percentage of the continent of Australia, but it seems endless in the middle of it where M'gee resides, because it goes on unbroken for kilometers in every direction. In her forest there live many of the rarest and most interesting types of australian wildlife: monotremes and marsupials, snakes and lizards, over a hundred unique bird species, a thousand or more strange and interesting species of insects.
M'gee had studied the plants and animals ever since she bought her little piece of land in the forest. She had banded birds and catalogued plants and collected insects. She had observed the wild birds and mammals. And she had cared for numerous hurt and orphaned birds and mammals and even snakes, lizards and insects on occasion.
Each summer was somehow defined by the animals M'gee assisted. There was the summer of Archimedes, the orphaned Boobook Owl. There was the summer of Buckley the Tawny Frogmouth, and the summer of the Marsupial Mouse babies, Sleepy, Doc, Fatty and Max.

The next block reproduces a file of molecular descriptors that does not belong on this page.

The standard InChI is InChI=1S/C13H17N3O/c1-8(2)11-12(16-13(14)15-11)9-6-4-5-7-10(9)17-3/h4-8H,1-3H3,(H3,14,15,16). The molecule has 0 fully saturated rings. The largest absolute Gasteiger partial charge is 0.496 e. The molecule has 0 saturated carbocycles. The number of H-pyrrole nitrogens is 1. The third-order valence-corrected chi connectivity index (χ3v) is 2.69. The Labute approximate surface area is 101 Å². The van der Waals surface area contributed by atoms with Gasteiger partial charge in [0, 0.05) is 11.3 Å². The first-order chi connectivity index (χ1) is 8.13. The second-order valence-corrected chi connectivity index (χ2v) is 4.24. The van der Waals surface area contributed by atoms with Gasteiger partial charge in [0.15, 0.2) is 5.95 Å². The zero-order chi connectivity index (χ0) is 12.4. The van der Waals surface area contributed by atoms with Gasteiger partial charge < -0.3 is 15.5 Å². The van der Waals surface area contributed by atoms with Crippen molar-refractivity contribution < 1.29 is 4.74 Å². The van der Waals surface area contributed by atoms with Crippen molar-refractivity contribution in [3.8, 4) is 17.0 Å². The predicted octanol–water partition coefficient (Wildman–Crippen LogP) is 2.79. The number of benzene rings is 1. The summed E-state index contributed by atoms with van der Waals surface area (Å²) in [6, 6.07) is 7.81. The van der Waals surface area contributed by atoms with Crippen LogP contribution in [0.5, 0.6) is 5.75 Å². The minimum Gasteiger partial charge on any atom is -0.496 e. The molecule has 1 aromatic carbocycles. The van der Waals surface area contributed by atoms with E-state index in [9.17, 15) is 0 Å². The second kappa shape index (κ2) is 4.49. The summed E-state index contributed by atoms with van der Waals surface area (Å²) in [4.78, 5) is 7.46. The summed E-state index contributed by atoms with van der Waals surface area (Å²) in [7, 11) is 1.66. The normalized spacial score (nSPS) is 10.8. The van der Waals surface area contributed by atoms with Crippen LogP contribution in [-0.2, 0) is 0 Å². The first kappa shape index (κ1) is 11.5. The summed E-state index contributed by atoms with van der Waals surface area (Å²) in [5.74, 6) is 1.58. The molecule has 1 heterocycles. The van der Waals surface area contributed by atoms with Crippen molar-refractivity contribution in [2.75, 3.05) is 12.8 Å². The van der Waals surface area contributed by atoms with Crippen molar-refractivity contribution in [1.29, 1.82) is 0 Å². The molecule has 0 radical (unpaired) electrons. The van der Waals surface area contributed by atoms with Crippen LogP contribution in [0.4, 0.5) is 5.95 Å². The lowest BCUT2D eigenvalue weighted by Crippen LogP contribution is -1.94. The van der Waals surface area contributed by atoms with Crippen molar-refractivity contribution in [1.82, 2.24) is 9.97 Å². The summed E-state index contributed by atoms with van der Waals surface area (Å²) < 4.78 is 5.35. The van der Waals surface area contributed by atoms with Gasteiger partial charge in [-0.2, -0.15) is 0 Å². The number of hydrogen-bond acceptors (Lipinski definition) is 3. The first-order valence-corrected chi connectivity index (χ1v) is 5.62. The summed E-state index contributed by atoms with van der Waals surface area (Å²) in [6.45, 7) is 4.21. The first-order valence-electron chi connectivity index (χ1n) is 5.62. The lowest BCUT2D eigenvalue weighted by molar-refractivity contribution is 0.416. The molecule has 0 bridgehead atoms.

That was followed by the summer of the blue-eyed Platypus followed by another Tawny Frogmouth summer; then the summer of Walter the Wild Wallaby; the summer of the Quolls; the summer of the Feathertailed Gliders; the Bandicoot summer; the summer of the Phascogale family and the summer of beautiful, tragic Baza the one-winged Hawk.
There was the summer of Sweet the Lorikeet followed by the summer of Little Poss, the brush-tailed possum; then the summer of the Brown Pigeon and the one-eyed Frogmouth; followed by the summer of Oliver, the little bird who always wanted more and the bodgy-winged Kookaburra. Now it was the fifteenth summer.
The fifteenth summer was already defined by two animals: Butch Cassidy, nicknamed Pew, the orphaned Brown Butcher Bird and Mullet the One-Eyed Wallaby. This is their story.